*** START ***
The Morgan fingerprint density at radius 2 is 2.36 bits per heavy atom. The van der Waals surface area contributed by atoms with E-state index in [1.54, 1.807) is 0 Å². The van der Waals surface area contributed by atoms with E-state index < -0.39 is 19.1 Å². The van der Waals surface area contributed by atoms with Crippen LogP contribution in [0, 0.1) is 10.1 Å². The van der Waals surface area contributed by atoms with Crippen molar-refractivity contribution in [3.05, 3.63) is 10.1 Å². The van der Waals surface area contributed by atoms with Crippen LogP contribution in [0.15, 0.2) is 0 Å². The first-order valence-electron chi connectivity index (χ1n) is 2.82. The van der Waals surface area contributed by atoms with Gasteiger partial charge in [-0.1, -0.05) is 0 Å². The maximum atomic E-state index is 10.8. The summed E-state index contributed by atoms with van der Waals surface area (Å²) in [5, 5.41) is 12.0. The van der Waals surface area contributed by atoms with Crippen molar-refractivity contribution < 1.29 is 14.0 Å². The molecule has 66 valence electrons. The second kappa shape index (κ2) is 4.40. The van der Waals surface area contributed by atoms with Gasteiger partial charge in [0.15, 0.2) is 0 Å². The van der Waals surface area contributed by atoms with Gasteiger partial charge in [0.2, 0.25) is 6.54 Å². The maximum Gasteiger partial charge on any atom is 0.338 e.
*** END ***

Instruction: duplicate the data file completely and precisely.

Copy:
The Morgan fingerprint density at radius 2 is 2.36 bits per heavy atom. The van der Waals surface area contributed by atoms with E-state index in [1.54, 1.807) is 0 Å². The van der Waals surface area contributed by atoms with E-state index < -0.39 is 19.1 Å². The van der Waals surface area contributed by atoms with Crippen LogP contribution in [0, 0.1) is 10.1 Å². The van der Waals surface area contributed by atoms with Crippen molar-refractivity contribution in [3.05, 3.63) is 10.1 Å². The van der Waals surface area contributed by atoms with Crippen LogP contribution in [0.15, 0.2) is 0 Å². The first-order valence-electron chi connectivity index (χ1n) is 2.82. The van der Waals surface area contributed by atoms with Gasteiger partial charge in [-0.1, -0.05) is 0 Å². The maximum atomic E-state index is 10.8. The summed E-state index contributed by atoms with van der Waals surface area (Å²) in [5, 5.41) is 12.0. The van der Waals surface area contributed by atoms with Crippen molar-refractivity contribution < 1.29 is 14.0 Å². The molecule has 66 valence electrons. The second kappa shape index (κ2) is 4.40. The van der Waals surface area contributed by atoms with Gasteiger partial charge in [0.15, 0.2) is 0 Å². The van der Waals surface area contributed by atoms with Gasteiger partial charge in [0.2, 0.25) is 6.54 Å². The maximum Gasteiger partial charge on any atom is 0.338 e.